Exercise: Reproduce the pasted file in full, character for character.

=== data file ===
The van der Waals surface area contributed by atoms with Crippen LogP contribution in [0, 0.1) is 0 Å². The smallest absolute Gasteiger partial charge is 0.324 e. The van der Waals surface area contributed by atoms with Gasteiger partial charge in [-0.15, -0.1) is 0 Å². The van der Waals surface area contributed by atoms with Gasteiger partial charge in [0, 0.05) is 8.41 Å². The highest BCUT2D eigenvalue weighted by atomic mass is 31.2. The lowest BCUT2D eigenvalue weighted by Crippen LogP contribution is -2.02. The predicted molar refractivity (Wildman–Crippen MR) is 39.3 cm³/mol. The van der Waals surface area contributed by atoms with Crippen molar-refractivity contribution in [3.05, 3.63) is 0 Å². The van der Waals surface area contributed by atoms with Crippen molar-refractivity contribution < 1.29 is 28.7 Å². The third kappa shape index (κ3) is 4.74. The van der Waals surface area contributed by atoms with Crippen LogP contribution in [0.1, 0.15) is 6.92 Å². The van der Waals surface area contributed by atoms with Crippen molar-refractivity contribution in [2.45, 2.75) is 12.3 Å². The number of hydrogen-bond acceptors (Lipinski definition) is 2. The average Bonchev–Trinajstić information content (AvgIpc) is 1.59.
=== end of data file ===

The van der Waals surface area contributed by atoms with Crippen LogP contribution in [0, 0.1) is 0 Å². The smallest absolute Gasteiger partial charge is 0.324 e. The van der Waals surface area contributed by atoms with Gasteiger partial charge in [-0.15, -0.1) is 0 Å². The van der Waals surface area contributed by atoms with Gasteiger partial charge in [0, 0.05) is 8.41 Å². The highest BCUT2D eigenvalue weighted by atomic mass is 31.2. The lowest BCUT2D eigenvalue weighted by Crippen LogP contribution is -2.02. The predicted molar refractivity (Wildman–Crippen MR) is 39.3 cm³/mol. The van der Waals surface area contributed by atoms with Crippen molar-refractivity contribution in [3.05, 3.63) is 0 Å². The van der Waals surface area contributed by atoms with Crippen molar-refractivity contribution < 1.29 is 28.7 Å². The third kappa shape index (κ3) is 4.74. The van der Waals surface area contributed by atoms with Crippen LogP contribution in [0.1, 0.15) is 6.92 Å². The van der Waals surface area contributed by atoms with Crippen molar-refractivity contribution in [2.45, 2.75) is 12.3 Å². The number of hydrogen-bond acceptors (Lipinski definition) is 2. The average Bonchev–Trinajstić information content (AvgIpc) is 1.59.